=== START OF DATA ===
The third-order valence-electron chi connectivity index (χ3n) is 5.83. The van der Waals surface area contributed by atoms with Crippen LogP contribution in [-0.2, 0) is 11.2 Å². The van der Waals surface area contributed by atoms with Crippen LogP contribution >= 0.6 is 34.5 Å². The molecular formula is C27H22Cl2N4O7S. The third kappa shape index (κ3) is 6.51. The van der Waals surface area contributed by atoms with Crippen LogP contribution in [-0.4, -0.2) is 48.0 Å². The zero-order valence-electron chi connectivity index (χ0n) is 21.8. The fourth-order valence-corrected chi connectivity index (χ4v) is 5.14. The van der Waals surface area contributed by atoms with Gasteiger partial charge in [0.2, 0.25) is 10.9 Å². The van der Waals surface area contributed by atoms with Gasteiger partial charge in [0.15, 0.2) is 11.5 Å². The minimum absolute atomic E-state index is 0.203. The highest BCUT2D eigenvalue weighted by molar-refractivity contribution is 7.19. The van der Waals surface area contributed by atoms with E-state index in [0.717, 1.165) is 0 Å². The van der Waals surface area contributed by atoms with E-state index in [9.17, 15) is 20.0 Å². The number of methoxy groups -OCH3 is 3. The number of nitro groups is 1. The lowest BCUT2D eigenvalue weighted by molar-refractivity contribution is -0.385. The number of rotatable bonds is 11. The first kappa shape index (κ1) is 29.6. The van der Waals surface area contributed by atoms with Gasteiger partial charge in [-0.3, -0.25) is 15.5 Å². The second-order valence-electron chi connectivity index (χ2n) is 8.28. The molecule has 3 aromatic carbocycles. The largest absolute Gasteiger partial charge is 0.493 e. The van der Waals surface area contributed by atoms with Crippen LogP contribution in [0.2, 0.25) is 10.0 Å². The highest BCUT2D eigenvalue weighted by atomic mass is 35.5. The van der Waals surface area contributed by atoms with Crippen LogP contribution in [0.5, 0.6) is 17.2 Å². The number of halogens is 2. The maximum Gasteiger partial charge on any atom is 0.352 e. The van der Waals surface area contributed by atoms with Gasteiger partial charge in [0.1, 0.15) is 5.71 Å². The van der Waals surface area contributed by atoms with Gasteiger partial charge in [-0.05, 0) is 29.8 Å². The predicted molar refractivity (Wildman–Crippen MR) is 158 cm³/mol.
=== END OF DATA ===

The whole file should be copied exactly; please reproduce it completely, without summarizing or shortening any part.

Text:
The third-order valence-electron chi connectivity index (χ3n) is 5.83. The van der Waals surface area contributed by atoms with Crippen LogP contribution in [-0.2, 0) is 11.2 Å². The van der Waals surface area contributed by atoms with Crippen LogP contribution >= 0.6 is 34.5 Å². The molecular formula is C27H22Cl2N4O7S. The third kappa shape index (κ3) is 6.51. The van der Waals surface area contributed by atoms with Crippen LogP contribution in [-0.4, -0.2) is 48.0 Å². The zero-order valence-electron chi connectivity index (χ0n) is 21.8. The fourth-order valence-corrected chi connectivity index (χ4v) is 5.14. The van der Waals surface area contributed by atoms with Gasteiger partial charge in [0.2, 0.25) is 10.9 Å². The van der Waals surface area contributed by atoms with Gasteiger partial charge in [0.15, 0.2) is 11.5 Å². The minimum absolute atomic E-state index is 0.203. The highest BCUT2D eigenvalue weighted by molar-refractivity contribution is 7.19. The van der Waals surface area contributed by atoms with E-state index in [0.717, 1.165) is 0 Å². The van der Waals surface area contributed by atoms with E-state index in [9.17, 15) is 20.0 Å². The number of methoxy groups -OCH3 is 3. The number of nitro groups is 1. The lowest BCUT2D eigenvalue weighted by molar-refractivity contribution is -0.385. The number of rotatable bonds is 11. The first kappa shape index (κ1) is 29.6. The van der Waals surface area contributed by atoms with Gasteiger partial charge in [-0.3, -0.25) is 15.5 Å². The second-order valence-electron chi connectivity index (χ2n) is 8.28. The molecule has 3 aromatic carbocycles. The largest absolute Gasteiger partial charge is 0.493 e. The van der Waals surface area contributed by atoms with Crippen LogP contribution in [0.2, 0.25) is 10.0 Å². The highest BCUT2D eigenvalue weighted by atomic mass is 35.5. The van der Waals surface area contributed by atoms with Crippen LogP contribution in [0.5, 0.6) is 17.2 Å². The number of halogens is 2. The maximum Gasteiger partial charge on any atom is 0.352 e. The van der Waals surface area contributed by atoms with Gasteiger partial charge in [0.1, 0.15) is 5.71 Å². The van der Waals surface area contributed by atoms with Gasteiger partial charge in [-0.05, 0) is 29.8 Å². The predicted molar refractivity (Wildman–Crippen MR) is 158 cm³/mol.